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IT is as if the tennis world was in a time warp for the two years that Andy Murray was away.

Metal hip or not, Dunblane’s most famous export felt emboldened enough by the early stages of his recovery yesterday to make bullish noises about his capacity to compete once again for the biggest prizes in tennis. nd why not, considering it seems as though the three men he must beat to achieve his goals are the same men, only older, that he overcame to claim three Grand Slam titles, two Olympic golds and rise to the summit of the world rankings.

Every single one of the six major championships which the Scot skipped in the vain hope his hip would respond to a less invasive form of treatment went to the insatiable trio at the summit of men’s tennis –Roger Federer, Rafa Nadal or Novak Djokovic.So too did the two slams – last year’s US Open and this year’s Australian Open – where he gave it a shot but clearly wasn’t in the physical shape to compete. And if the evidence of the first week at Wimbledon is anything to go by, the Scot will be sitting on the sidelines once again in seven days’ time watching one third of this tennis triumvirate adding to his haul.

 

None of the three have had things entirely their own way during the first seven days at SW19 – all three have dropped at least one set along the way. But all three nonetheless have hit a general standard which the rest of the field can’t live with. They then sat back and watched a catalogue of young pretenders falling by the wayside. Stefanos Tsitsipas and Alex Zverev didn’t last the first day. Roland Garros finalist Dominic Thiem and Stan Wawrinka, the last man outwith this trio to claim a Grand Slam title, once again failed to deliver on the grass. Already with a soft-looking section of the draw, the departure of last year’s finalist Kevin Anderson leave the highest-ranked seed in Djokovic’s half is Milos Raonic at No.15.

Who better to put all this in perspective than Federer? The Swiss great has come to the conclusion that experience on the surface is the primary asset when it comes to being successful on grass. This is handy, as no-one has more of it than him.

It is also interesting when you consider his opponent today is a 6ft 5in Italian called Matteo Berettini who has reached the second week of a Grand Slam for the first time on the back of a storming grass court season which saw him reach the semi-finals of Halle then win the tournament in Stuttgart. Berettini, who has quietly snuck into the top 20, said last night he has the “weapons” to beat Federer here, an altogether more promising view of SW19 than his countryman Fabio Fognini, who was picked up on a courtside microphone pleading for someone to “drop a bomb” on the place.“We know how hard it is to beat Novak, how hard it is to beat Rafa here,” said Federer. “Me, as well. We obviously also have better draws because we’re seeded, and we’re away from the bigger seeds earlier. Our path to the fourth round is not as hard as maybe some of the younger guys on the tour.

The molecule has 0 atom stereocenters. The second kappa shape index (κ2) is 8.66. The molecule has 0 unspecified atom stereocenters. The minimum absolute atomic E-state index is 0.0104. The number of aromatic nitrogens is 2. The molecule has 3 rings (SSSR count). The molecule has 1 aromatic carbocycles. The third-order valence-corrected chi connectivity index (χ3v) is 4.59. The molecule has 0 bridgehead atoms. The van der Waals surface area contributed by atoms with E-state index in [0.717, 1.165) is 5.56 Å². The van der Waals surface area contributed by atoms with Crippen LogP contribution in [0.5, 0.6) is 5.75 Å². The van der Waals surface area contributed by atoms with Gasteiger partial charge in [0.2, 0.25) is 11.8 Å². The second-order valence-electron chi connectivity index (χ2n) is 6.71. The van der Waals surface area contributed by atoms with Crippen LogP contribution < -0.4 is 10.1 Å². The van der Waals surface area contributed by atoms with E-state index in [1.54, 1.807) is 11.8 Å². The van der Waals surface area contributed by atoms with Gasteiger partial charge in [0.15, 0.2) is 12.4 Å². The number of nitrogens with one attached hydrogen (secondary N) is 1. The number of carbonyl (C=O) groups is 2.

“I think being at the top requires more hunger because in the beginning every number [in the rankings] higher you can get, it’s like ‘Oh, my God, I’m 50, I’m 25, I’m 13’. It’s just so exciting. It’s easy to stay motivated. But to be at the top … that’s a totally different ball game. I think staying at the top requires a lot of dedication, sacrifice and all that."What kind of player will it take to break the big three’s death grip on the game? If not a young one, then how about one who has done it before like Murray.

“It will probably be a good player, there are a couple of very good young players on tour but they need time,” said Nadal, who now takes on Portugal’s Joao Sousa in an intriguing all-Iberian affair.“Honestly, what we achieved in the Grand Slams and in tennis in general during the last 14, 15 years is something special. In the same moment, to have three players that achieved that much is something which is difficult to repeat. Of course, somebody is going to come along to beat us or we are going to leave because we are not young anymore. Djokovic had expected to face one of the hottest prospects in the sport in Auger-Aliassime in the fourth round; instead he faces another, albeit less hyped, one called Ugo Humbert. The Serb will leave nothing to chance.

“I’ve seen him in Roland Garros a little bit,” said Djokovic. “I’ve seen him last year US Open. I’ve seen him now [in the] first set here against Felix“ He has a big serve, very explosive, very dynamic player. He’s tall. Has a big game from back of the court. Flat backhand, very solid. He can play anything really. I mean, he’s an all-around player.“He has the really good slide serve wide and he uses his height very well,” Djokovic added. “He’s got a good technique and is one of the leaders of the next generation with Felix and Hurkacz. I think it’s great for tennis to have the young guys doing so well, showing the quality of the tennis they possess, but also showing the dedication, commitment, confidence they’re able to play on the big stage and challenge the best players in the world.

It would be nice to think the likes of Humbert or Berettini may come from the pack to threaten the established world order. But don’t be too surprised if the next man to mount a sustained challenge to the big three of tennis is a 32-year-old Scotsman with a metal hip.

 

 

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